While Social Links and dungeon-crawling are two large facets of the game, this review wouldn't be complete without covering the third large facet, and the namesake of the game -- Personas. After battles, you'll often be given the option to draw a card from a group of cards that will shuffle in different ways before you make your choice. These cards can range from new weapons, to money, to extra experience, to new Personas. The hero only starts out with one Persona, so you'll want to grab these new Personas whenever you can. With them, you can combine them to make even more powerful personas.

    In the Velvet Room, you're given the option to fuse them in a couple of ways -- at first you can either fuse two or three together. When you fuse Personas, a new one is made and it will retain a few of the spells of the ones being combined. Which spells are kept is entirely random and you can cancel the fuse and retry in order to get different spells. Not being able to choose which spells to keep seems like a silly oversight, as if you spend enough time retrying, you will eventually get the spells you want to keep. You'll often find yourself fusing a persona with a spell that you must absolutely have in the new persona. Unfortunately, the game doesn't always share this sentiment, and it may take 100 or more retries for it to finally give that spell to the new Persona. And that's just one spell! Get ready for spending a LOT of time retrying if you want to keep two or three spells (especially if you're combining three or more Personas together, oy)!

    Really, would it be too much to ask to be given the option to pick which spells to keep? Unfortunately, this was one change that didn't make it into Persona 4, so we'll have to keep our fingers crossed for it to happen in 5.

    Moving on to "The Answer", I don't want to get into too much detail as it would spoil the original story, but it is much more focused on dungeon-crawling, though the scenery changes more often than it did in Tartarus. Persona fusing works a bit different as well, being streamlined somewhat as there are no Social Links to level and as such no bonuses to be gained.

    "The Answer" is there to give closure to the events in the original story and does a great job of doing so. While it can feel heavy on the dungeon-crawling at times, there isn't the frustration of the mid-bosses found in the original story. The only difficult fights are towards the end, and they can be overcome with relative ease with the right strategies. The final boss is much easier than that of the original story, which was a relief as a second 30+ minute final boss who could wipe your party out in one turn when he was about to die would have been somewhat annoying.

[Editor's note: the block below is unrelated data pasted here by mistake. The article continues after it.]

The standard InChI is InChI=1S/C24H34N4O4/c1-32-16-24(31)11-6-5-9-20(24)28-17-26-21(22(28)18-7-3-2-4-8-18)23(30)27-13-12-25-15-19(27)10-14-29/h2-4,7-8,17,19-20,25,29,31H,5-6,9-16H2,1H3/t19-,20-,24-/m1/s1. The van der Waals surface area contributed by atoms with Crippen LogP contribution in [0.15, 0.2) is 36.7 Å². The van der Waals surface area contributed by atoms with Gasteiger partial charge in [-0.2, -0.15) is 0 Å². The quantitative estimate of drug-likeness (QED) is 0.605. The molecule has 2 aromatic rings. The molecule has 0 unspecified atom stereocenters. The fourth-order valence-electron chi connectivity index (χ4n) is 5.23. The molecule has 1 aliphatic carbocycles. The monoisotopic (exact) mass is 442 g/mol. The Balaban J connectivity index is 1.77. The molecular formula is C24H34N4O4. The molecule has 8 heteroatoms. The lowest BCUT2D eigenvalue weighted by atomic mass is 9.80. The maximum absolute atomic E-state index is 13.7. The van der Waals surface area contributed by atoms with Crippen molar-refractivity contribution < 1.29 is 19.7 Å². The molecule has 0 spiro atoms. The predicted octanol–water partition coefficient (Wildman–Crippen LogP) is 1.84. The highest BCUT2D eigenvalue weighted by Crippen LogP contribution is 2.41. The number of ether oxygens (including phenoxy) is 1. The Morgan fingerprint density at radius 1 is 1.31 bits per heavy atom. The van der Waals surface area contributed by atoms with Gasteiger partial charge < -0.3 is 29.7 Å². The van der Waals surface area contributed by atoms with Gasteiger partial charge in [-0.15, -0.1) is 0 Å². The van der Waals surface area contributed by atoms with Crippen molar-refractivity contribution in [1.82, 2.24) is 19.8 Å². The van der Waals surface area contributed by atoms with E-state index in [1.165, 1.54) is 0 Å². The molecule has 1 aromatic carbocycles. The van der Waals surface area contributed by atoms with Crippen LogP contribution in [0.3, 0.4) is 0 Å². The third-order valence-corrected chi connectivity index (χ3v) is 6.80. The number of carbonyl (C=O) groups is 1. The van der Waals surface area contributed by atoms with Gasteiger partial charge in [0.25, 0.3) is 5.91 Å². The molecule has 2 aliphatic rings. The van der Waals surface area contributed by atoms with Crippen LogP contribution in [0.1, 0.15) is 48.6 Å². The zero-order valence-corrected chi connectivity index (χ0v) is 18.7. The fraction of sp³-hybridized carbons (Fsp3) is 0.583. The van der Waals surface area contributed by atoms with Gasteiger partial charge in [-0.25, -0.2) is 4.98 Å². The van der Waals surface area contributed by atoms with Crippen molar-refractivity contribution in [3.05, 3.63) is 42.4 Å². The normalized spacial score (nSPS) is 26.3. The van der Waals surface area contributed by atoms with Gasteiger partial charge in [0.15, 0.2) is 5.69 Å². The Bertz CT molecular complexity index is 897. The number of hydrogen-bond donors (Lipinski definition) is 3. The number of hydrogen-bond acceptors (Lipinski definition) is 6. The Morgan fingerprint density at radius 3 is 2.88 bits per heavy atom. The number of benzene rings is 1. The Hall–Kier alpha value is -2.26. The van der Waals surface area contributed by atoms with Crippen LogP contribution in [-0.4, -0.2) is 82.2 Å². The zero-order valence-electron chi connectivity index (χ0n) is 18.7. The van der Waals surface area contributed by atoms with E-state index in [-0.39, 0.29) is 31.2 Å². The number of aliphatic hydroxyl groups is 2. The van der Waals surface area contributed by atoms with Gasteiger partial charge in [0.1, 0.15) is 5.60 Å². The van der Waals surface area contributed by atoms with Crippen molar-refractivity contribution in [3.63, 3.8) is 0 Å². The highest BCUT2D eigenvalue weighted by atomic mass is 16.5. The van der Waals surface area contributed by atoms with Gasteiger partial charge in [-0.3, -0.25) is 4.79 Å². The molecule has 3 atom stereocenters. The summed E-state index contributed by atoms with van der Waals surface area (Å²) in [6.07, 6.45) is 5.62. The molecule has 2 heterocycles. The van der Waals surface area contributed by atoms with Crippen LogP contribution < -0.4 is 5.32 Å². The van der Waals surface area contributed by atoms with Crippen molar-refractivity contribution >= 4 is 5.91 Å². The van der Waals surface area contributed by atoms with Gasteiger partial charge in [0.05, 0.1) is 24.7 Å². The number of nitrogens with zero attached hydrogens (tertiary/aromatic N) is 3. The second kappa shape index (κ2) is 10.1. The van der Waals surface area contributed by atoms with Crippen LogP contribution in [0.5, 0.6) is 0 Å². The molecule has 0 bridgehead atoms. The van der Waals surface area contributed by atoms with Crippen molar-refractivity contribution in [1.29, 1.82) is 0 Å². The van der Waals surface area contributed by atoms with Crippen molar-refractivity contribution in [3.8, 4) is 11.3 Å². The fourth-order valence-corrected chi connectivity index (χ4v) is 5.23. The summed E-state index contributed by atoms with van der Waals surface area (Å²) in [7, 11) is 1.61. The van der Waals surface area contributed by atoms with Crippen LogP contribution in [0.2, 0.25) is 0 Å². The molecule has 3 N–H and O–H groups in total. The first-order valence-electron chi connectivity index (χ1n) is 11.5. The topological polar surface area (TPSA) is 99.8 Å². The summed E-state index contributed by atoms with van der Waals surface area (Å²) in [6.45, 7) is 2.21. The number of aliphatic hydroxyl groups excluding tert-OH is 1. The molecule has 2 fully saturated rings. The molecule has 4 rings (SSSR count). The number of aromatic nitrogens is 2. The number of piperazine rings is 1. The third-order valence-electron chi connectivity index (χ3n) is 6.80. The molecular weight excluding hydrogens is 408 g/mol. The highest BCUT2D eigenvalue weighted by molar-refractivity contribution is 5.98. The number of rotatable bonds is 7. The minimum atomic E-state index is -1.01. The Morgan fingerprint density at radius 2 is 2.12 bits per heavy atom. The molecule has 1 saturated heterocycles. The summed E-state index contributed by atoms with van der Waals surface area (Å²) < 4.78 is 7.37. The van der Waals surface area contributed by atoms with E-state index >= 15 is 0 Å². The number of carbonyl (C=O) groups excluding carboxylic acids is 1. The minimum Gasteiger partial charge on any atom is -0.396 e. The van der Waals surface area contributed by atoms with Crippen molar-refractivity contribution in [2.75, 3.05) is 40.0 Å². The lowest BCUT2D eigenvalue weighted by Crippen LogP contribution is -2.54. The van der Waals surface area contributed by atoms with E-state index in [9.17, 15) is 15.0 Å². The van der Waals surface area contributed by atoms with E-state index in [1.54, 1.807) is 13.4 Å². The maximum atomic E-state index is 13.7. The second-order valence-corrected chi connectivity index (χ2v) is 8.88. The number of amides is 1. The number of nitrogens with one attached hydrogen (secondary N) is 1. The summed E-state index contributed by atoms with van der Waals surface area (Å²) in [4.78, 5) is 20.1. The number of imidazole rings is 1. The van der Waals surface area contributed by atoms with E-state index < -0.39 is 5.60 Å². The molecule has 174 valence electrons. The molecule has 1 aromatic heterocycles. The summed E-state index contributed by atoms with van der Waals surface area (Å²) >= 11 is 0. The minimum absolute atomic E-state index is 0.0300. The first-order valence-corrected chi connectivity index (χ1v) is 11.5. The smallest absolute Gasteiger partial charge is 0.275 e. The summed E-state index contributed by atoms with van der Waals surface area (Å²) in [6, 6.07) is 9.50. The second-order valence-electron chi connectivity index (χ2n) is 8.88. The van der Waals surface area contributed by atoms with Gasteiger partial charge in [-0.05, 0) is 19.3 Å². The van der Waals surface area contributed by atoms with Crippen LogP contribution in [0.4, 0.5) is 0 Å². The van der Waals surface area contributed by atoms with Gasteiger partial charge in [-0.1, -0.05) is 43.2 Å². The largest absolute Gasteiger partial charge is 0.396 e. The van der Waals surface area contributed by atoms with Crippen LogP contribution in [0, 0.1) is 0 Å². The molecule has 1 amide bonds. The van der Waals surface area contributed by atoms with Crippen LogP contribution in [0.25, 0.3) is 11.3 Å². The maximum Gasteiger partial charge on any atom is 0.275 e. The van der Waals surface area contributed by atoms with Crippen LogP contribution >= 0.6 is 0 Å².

If you played through the original game and enjoyed it, there's no reason not to play "The Answer".

    Persona 3 FES is a breath of fresh air in the RPG genre. Superb localization, a terrific cast of characters, a great eye for design, and an involving story all make it easy to forgive Persona 3 its shortcomings. Make no mistake -- you WILL get frustrated by this game, but as some would say, "it's a good suck". Like Xenogears -- another game with some noticeable flaws -- I find it hard to hold those flaws against Persona 3 when the positives so heavily outweigh the negatives. While the game is not perfect, it raises the bar for what an RPG can and should do in many ways and feels like the whole is greater than the sum of its parts.

    If other games had characters who voiced the questions that the player asks themselves; if other games went to the same lengths to make sure the localization felt "Right"; if other games had an involving and recurring mythos that drew you into the world, I'm sure RPG fans would be a very, very happy lot. As it stands, Persona 3 is one of the few games that manages to do all of this and more, and because of that, it deserves a place in any RPG fan's library.

    Other reviews for Shin Megami Tensei: Persona 3 FES (PlayStation 2)